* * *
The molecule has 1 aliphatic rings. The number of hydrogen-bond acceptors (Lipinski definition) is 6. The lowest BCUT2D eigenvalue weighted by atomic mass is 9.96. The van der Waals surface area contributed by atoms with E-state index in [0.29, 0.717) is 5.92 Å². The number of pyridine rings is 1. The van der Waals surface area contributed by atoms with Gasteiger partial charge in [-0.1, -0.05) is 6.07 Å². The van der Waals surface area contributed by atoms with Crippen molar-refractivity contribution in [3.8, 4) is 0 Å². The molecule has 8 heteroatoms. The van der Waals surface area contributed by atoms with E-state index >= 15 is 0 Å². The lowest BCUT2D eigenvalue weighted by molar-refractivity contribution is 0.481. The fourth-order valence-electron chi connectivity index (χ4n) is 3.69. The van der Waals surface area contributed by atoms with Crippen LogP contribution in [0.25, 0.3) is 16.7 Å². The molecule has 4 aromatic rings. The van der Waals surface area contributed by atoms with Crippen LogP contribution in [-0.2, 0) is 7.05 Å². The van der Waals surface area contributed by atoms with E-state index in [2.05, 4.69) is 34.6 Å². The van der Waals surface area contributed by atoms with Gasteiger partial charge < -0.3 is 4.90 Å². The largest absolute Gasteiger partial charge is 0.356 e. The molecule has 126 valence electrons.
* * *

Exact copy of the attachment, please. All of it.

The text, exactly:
The molecule has 1 aliphatic rings. The number of hydrogen-bond acceptors (Lipinski definition) is 6. The lowest BCUT2D eigenvalue weighted by atomic mass is 9.96. The van der Waals surface area contributed by atoms with E-state index in [0.29, 0.717) is 5.92 Å². The number of pyridine rings is 1. The van der Waals surface area contributed by atoms with Gasteiger partial charge in [-0.1, -0.05) is 6.07 Å². The van der Waals surface area contributed by atoms with Crippen molar-refractivity contribution in [3.8, 4) is 0 Å². The molecule has 8 heteroatoms. The van der Waals surface area contributed by atoms with E-state index >= 15 is 0 Å². The lowest BCUT2D eigenvalue weighted by molar-refractivity contribution is 0.481. The fourth-order valence-electron chi connectivity index (χ4n) is 3.69. The van der Waals surface area contributed by atoms with Crippen LogP contribution in [0.25, 0.3) is 16.7 Å². The molecule has 4 aromatic rings. The van der Waals surface area contributed by atoms with Crippen LogP contribution in [-0.2, 0) is 7.05 Å². The van der Waals surface area contributed by atoms with E-state index in [2.05, 4.69) is 34.6 Å². The van der Waals surface area contributed by atoms with Gasteiger partial charge < -0.3 is 4.90 Å². The largest absolute Gasteiger partial charge is 0.356 e. The molecule has 126 valence electrons.